Asset Management Interview Preparation

Rank: Senior Chimp | 17

Hi all,

I recently got a 1st round interview for an analyst role at a mid-size Asset Management firm (deals with both institutional and high wet work individuals).

I was wondering what would be the interview process will be like. Any technical should I brush up on? and what kind of person do they usually look for. I believe the role will revolve more about research (stock recommendations, ideal generating etc) than portfolio management.

Thanks for your help :)

Asset Management Interview Preparation

The following list is not all-inclusive however it will provide you with a rough framework for your asset management interview.

  1. Walk me through your resume
  2. Make an effort to narrate your story. Lead the narrative to the interview. In other words, why are you there? Know your story and tell it in 2 to 3 minutes.

  3. Why buy side
  4. This answer should highlight your interest in the industry and should tie into your story if possible. Two reasons to consider are as follows. One, idea generation that requires you to form a unique perspective on an investment. Two, the independent nature of the research process that requires the agent to synthesize information from multiple sources. Also, keep in mind that you may receive a variation on this such as "Why asset management?"

  5. Why their firm
  6. Avoid answers that make the firm or job position a means as opposed to an end. Ex. I want this job so I can make good money. Instead, highlight unique qualities of the firm.

    Fantastic - Equity Research Associate:

    Some firms maintain distinctive work structures for new associates, e.g. equity research associates at Fidelity, T. Rowe, and Putnam (I believe) all initiate coverage on their own stocks from the moment they start the job. In contrast, other firms follow more of an apprenticeship model. So if you're interviewing for any of the former firms, you could talk about how you like being given substantial responsibility from the get-go.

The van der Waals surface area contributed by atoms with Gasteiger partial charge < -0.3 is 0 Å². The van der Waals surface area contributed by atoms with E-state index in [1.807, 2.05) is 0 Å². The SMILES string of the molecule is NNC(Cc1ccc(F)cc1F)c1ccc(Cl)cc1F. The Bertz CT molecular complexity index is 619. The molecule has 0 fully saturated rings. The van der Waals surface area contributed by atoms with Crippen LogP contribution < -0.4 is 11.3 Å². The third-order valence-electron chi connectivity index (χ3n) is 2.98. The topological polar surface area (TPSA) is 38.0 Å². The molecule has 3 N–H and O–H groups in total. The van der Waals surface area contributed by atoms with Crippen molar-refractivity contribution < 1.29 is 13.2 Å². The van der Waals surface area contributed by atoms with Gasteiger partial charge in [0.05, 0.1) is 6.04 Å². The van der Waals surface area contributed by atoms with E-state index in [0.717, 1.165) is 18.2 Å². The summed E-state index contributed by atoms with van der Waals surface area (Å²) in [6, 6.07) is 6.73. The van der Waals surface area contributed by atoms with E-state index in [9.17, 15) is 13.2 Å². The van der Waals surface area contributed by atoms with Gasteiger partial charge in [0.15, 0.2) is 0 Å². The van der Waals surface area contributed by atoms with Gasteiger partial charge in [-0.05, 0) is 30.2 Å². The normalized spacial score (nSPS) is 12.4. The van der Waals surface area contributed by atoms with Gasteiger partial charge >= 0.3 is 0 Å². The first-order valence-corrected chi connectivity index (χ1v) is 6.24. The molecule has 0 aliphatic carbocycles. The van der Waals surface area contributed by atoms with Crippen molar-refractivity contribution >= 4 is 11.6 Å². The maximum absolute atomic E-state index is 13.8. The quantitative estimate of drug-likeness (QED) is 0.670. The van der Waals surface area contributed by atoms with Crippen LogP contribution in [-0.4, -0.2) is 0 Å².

If the firm you're interviewing for doesn't do anything particularly special, just claim that you spoke to so-and-so at the firm and you had a really good impression of the firm's culture

  7. Why their investment strategy
  8. This ties in closely to the stock pitch that follows. In order to properly execute that pitch, you will need an understanding of the firm's strategy (growth, value, long-only etc)

  9. Pitch a stock
  10. Aim for 2-3 minutes - know it extremely well and tailor it to their strategy. i.e. focus on the tangible book, ROIC, FCF if value fund, EPS/margin upside if growth fund. Be ready to pitch another stock. have It's best to know one name like the back of your hand, and have another name or two that you can pitch - long or short - from a high-level. See the stock pitch template for a more detailed look at this.